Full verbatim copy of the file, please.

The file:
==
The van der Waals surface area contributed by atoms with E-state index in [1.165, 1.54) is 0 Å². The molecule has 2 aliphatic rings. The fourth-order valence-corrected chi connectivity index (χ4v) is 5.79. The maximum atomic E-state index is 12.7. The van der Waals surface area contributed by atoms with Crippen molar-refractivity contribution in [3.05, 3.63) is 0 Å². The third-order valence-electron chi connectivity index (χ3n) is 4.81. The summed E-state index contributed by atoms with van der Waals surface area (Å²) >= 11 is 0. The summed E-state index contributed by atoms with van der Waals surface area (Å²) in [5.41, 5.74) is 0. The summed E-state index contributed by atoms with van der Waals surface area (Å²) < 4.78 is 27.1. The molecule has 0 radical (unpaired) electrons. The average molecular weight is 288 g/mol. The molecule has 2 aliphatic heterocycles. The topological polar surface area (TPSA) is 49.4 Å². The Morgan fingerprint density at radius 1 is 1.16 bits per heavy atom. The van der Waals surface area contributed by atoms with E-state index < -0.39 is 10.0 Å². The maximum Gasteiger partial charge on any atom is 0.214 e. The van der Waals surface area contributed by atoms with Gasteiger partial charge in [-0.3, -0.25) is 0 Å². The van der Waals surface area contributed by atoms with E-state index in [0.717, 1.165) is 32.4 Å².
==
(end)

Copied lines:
The van der Waals surface area contributed by atoms with E-state index in [1.165, 1.54) is 0 Å². The molecule has 2 aliphatic rings. The fourth-order valence-corrected chi connectivity index (χ4v) is 5.79. The maximum atomic E-state index is 12.7. The van der Waals surface area contributed by atoms with Crippen molar-refractivity contribution in [3.05, 3.63) is 0 Å². The third-order valence-electron chi connectivity index (χ3n) is 4.81. The summed E-state index contributed by atoms with van der Waals surface area (Å²) >= 11 is 0. The summed E-state index contributed by atoms with van der Waals surface area (Å²) in [5.41, 5.74) is 0. The summed E-state index contributed by atoms with van der Waals surface area (Å²) < 4.78 is 27.1. The molecule has 0 radical (unpaired) electrons. The average molecular weight is 288 g/mol. The molecule has 2 aliphatic heterocycles. The topological polar surface area (TPSA) is 49.4 Å². The Morgan fingerprint density at radius 1 is 1.16 bits per heavy atom. The van der Waals surface area contributed by atoms with E-state index < -0.39 is 10.0 Å². The maximum Gasteiger partial charge on any atom is 0.214 e. The van der Waals surface area contributed by atoms with Gasteiger partial charge in [-0.3, -0.25) is 0 Å². The van der Waals surface area contributed by atoms with E-state index in [0.717, 1.165) is 32.4 Å².